Life becoming difficult for rural operators

Times are getting tough for the rural operator community. Within the last few months the Rural Carrier Association (RCA) and the Rural Telecommunications Group (RTG) have run to the FCC asking it tackle issues that would help the survival of these group of operators. As the country's nationwide operators get bigger, their ability to effectively compete in the markets they serve becomes more and more difficult. Rural operators are no longer making a nice revenue from roaming as larger operators increase their coverage and encroach on the areas of rural operators. Rural operators now find themselves competing with large operators that have more resources and better economies of scale.

RCA recently asked the FCC to deny the proposed merger between Clearwire and Sprint Nextel's WiMAX business. The RCA said that under "these unique circumstances there is a manifest need for the commission to recognize the impact of both transactions upon consumers and act to promote carrier-to-carrier network interoperability, including automatic roaming for voice and data, notably for wireless broadband services."

Earlier this month, the RTG, whose members include independent mobile carriers, petitioned the FCC asking that it impose a spectrum cap to curb the growing market presence of Tier One operators Verizon Wireless and AT&T. The RTG says that without a spectrum cap, Verizon and AT&T's growth will adversely impact rural operators.

In May, the RCA asked the FCC to investigate and adopt rules, if necessary, to stop operators from negotiating exclusive handset deals with manufacturers. The RCA says that this arrangement is unfair, decreases competition and violates the Communications Act. The association says that these types of deals make it impossible for many consumers, particularly those in rural areas, to get some of the best-selling handsets such as AT&T's iPhone and Verizon's LG Voyager. The RCA listed more than 50 handsets that are exclusive to the top five U.S. operators.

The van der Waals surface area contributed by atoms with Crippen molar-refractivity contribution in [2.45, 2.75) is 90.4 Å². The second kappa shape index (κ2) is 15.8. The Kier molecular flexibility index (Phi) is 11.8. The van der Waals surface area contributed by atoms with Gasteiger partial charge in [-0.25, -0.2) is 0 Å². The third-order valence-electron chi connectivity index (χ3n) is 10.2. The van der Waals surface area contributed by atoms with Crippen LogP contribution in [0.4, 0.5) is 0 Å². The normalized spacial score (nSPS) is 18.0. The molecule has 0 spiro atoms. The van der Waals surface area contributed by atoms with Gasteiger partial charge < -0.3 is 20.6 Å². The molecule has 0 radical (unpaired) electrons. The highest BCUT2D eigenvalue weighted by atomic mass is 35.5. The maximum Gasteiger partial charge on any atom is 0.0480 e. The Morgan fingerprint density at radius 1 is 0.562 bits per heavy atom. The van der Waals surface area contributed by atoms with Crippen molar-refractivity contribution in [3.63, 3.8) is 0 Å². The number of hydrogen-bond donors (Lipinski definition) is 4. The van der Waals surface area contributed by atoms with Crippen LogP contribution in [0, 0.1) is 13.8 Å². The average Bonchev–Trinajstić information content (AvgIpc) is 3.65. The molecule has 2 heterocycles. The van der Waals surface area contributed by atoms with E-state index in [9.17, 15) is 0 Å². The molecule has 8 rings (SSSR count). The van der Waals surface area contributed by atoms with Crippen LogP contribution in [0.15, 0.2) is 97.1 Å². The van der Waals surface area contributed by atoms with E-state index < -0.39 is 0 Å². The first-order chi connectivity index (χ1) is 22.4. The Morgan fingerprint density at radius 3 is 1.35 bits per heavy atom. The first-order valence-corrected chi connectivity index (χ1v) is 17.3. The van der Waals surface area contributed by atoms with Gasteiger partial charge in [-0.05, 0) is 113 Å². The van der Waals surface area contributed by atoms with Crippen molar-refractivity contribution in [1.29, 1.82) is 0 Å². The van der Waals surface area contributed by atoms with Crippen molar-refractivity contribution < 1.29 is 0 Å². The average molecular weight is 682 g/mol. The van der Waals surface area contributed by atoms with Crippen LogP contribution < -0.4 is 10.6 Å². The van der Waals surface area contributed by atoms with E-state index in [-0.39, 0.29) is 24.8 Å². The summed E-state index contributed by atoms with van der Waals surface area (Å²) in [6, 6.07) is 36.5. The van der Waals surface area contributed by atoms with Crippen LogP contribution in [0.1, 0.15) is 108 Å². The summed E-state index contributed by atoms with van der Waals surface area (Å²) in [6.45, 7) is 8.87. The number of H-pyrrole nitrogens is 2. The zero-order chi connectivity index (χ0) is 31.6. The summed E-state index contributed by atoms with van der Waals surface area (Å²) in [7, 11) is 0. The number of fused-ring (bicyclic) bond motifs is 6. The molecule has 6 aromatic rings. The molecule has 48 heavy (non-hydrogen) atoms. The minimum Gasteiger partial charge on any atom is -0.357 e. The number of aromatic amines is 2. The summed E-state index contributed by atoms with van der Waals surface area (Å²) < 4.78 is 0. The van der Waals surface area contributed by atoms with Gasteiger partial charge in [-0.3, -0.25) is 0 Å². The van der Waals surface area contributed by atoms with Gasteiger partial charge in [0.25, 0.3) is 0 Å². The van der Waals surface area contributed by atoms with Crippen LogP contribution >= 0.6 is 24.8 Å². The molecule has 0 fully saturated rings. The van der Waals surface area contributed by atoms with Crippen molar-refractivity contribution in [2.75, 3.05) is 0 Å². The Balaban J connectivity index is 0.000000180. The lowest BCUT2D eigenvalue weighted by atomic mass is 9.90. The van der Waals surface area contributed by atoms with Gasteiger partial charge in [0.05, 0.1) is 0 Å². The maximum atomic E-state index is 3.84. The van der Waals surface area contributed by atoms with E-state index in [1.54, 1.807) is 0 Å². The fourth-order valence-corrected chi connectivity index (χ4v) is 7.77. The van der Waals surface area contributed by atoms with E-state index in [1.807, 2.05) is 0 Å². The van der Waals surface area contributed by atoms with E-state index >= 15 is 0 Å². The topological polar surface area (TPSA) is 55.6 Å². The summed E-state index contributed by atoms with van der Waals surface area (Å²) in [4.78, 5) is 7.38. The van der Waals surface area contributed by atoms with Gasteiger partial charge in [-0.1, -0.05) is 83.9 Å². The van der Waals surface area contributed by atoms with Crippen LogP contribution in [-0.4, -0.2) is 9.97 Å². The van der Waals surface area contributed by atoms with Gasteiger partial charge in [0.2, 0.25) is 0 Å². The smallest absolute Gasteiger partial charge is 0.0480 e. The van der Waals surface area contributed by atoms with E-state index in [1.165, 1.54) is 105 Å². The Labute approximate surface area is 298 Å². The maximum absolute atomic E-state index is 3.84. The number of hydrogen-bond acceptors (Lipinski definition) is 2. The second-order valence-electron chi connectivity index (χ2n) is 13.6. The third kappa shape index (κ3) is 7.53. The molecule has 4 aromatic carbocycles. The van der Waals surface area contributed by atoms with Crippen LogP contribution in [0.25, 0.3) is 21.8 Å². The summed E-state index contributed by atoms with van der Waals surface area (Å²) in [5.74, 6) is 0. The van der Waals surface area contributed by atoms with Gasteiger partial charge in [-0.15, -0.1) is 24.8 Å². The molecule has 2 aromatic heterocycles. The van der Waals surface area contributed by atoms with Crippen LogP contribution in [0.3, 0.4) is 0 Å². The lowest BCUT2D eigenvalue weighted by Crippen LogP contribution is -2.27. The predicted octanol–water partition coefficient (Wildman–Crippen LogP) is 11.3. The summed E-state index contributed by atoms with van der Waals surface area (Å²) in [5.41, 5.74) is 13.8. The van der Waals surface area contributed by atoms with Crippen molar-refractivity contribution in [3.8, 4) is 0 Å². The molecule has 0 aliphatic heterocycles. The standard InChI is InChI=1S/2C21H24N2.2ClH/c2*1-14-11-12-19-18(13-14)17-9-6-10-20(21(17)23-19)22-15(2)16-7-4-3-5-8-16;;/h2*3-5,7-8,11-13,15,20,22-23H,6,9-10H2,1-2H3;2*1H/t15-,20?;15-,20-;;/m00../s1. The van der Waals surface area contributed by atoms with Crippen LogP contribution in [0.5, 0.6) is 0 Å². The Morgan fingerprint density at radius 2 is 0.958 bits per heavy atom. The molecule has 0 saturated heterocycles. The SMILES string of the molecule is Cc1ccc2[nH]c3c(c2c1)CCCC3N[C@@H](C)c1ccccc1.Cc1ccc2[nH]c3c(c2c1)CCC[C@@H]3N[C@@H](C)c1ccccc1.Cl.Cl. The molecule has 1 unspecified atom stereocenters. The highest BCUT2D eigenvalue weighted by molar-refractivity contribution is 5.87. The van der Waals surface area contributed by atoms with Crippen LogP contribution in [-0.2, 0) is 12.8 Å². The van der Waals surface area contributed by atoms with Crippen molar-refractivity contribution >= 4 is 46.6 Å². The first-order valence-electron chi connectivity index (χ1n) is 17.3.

Can and should rural operators rely on the FCC to help them become more competitive? I don't believe the FCC will be denying mergers or lifting spectrum caps to satisfy the needs of rural operators. On the other hand, the FCC is keen on seeing a third party come in to bridge the digital divide in the broadband world, which is why it is pushing the idea of the AWS-3 auction that would require the winning bidder to provide free broadband service alongside paid service. Perhaps the rural operator community should band together and make their relevance known to the FCC in accomplishing such a goal. And with operators such as Verizon and AT&T looking to roll out LTE in the 700 MHz, couldn't rural operators play a roll in helping to expand coverage?

The proposition Cyren Call Chairman Morgan O'Brien offered to rural operators in May is interesting. During their annual convention, he urged these operators to band together and bid on the D-block 700 MHz band the FCC wants to re-auction. O'Brien said rural operators would gain by being able to offer advanced services to their end users, serving a new customer base via public safety, bypassing roaming deals with big operators and competing better against nationwide operators.

Earlier this year, the FCC's auction failed to raise the $1.3 billion reserve price for the D Block of spectrum, which was set aside for a public-private network that would solve public safety interoperability problems nationwide. Cyren call is the Public Safety Spectrum Trust's adviser. The PSST is an organization chosen by the FCC to serve as the national public-safety licensee for 700 MHz broadband services. Cyren Call was tapped to settle the commercial/public-safety details.

I'd hate to see the rural operator community become irrelevant, which is why it needs to get creative to keep that from happening and not rely solely on the FCC to ensure their survival. --Lynnette

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